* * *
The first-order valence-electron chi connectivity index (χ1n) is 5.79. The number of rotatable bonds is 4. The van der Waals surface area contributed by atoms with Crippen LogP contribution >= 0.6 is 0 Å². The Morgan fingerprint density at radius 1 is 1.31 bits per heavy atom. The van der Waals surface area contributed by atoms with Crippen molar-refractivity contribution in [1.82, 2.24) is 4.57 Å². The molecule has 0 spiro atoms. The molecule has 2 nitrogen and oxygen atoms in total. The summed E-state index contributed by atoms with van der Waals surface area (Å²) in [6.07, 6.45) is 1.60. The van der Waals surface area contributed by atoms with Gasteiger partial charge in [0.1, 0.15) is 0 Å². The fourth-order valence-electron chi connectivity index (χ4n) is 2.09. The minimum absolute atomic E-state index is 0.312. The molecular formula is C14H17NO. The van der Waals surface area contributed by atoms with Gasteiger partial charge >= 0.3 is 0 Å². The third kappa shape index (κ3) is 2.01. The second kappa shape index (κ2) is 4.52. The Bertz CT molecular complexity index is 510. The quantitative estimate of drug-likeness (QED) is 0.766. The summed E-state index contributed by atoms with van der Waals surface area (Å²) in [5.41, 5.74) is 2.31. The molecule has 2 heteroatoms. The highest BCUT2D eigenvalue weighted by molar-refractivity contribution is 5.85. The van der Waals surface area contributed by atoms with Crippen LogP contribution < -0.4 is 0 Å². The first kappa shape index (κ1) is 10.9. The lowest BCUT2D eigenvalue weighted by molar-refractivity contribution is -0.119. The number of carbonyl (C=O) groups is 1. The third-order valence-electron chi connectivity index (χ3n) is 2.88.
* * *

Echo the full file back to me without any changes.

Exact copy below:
The first-order valence-electron chi connectivity index (χ1n) is 5.79. The number of rotatable bonds is 4. The van der Waals surface area contributed by atoms with Crippen LogP contribution >= 0.6 is 0 Å². The Morgan fingerprint density at radius 1 is 1.31 bits per heavy atom. The van der Waals surface area contributed by atoms with Crippen molar-refractivity contribution in [1.82, 2.24) is 4.57 Å². The molecule has 0 spiro atoms. The molecule has 2 nitrogen and oxygen atoms in total. The summed E-state index contributed by atoms with van der Waals surface area (Å²) in [6.07, 6.45) is 1.60. The van der Waals surface area contributed by atoms with Gasteiger partial charge in [0.1, 0.15) is 0 Å². The fourth-order valence-electron chi connectivity index (χ4n) is 2.09. The minimum absolute atomic E-state index is 0.312. The molecular formula is C14H17NO. The van der Waals surface area contributed by atoms with Gasteiger partial charge >= 0.3 is 0 Å². The third kappa shape index (κ3) is 2.01. The second kappa shape index (κ2) is 4.52. The Bertz CT molecular complexity index is 510. The quantitative estimate of drug-likeness (QED) is 0.766. The summed E-state index contributed by atoms with van der Waals surface area (Å²) in [5.41, 5.74) is 2.31. The molecule has 2 heteroatoms. The highest BCUT2D eigenvalue weighted by molar-refractivity contribution is 5.85. The van der Waals surface area contributed by atoms with Crippen LogP contribution < -0.4 is 0 Å². The first kappa shape index (κ1) is 10.9. The lowest BCUT2D eigenvalue weighted by molar-refractivity contribution is -0.119. The number of carbonyl (C=O) groups is 1. The third-order valence-electron chi connectivity index (χ3n) is 2.88.